The mevalonate pathway plays a crucial role in bone metabolism. Here we examined roles of simvastatin in osteoclast function and differentiation induced by RANKL and BMP-2 using mouse macrophage-like MLC-6 cells and human osteoclast precursor cells. MLC-6 cells expressed BMP type-I and -II receptors and Smads as well as osteoclast markers including TRAP, RANK, cathepsin-K, M-CSF receptor, MMP-9 and calcitonin receptor. Treatment with RANKL and BMP-2 acted synergistically to stimulate RANK, TRAP and cathepsin-K expression in MLC-6 cells. Simvastatin suppressed osteoclastic activity shown by increases in RANK, TRAP and cathepsin-K expression induced by RANKL and BMP-2. In contrast simvastatin alone had no effects on the osteoclastic markers in MLC-6 cells. Simvastatin activated ERK, SAPK/JNK and AKT pathways and inactivated Ras in MLC-6 cells. Simvastatin had no effect on BMP-induced Smad1/5/8 phosphorylation regardless of RANKL stimulation. Since chemical inhibition of ERK, SAPK/JNK and AKT increased TRAP and cathepsin-K expression induced by BMP-2 and RANKL, these pathways are functionally involved in inhibition of osteoclastic activity. In addition, Src phosphorylation induced by RANKL, which is involved in osteoclast differentiation, was suppressed by simvastatin. We further confirmed an inhibitory mechanism of simvastatin on osteoclast differentiation using human osteoclast precursor cells which express BMP receptor and Smad signaling machinery. Simvastatin also activated ERK pathways and inactivated Src phosphorylation in human osteoclasts differentiated by M-CSF and RANKL treatments. The inhibition of TRAP and RANK expression by simvastatin was reversed by ERK inhibition, whereas Src inhibitor enhanced simvastatin-induced suppression of osteoclast markers. Collectively, our data show that simvastatin inhibits osteoclastic differentiation through inhibiting Src as well as enhancing MAPK/AKT pathways.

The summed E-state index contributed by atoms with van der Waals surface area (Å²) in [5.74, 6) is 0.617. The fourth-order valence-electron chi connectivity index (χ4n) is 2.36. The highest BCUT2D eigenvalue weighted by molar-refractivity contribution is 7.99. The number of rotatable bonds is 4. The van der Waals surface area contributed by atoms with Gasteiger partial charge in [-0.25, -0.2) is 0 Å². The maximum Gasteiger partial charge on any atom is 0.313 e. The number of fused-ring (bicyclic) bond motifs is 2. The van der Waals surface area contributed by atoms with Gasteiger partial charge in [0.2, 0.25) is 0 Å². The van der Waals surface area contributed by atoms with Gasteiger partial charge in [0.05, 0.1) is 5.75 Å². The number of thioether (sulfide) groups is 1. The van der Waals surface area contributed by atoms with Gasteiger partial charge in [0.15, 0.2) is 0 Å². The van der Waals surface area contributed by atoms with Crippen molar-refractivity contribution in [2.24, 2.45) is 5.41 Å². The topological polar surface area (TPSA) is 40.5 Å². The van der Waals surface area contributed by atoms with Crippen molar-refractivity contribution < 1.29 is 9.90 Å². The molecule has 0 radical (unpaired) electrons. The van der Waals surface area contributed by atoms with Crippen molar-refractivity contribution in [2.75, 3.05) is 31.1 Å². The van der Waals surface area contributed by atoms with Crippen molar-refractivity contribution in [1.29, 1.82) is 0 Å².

- Bone morphogenetic protein (BMP)
- Mitogen-activated protein (MAP) kinase
- RANKL and statin
ASJC Scopus subject areas
- Clinical Biochemistry
- Cellular and Molecular Neuroscience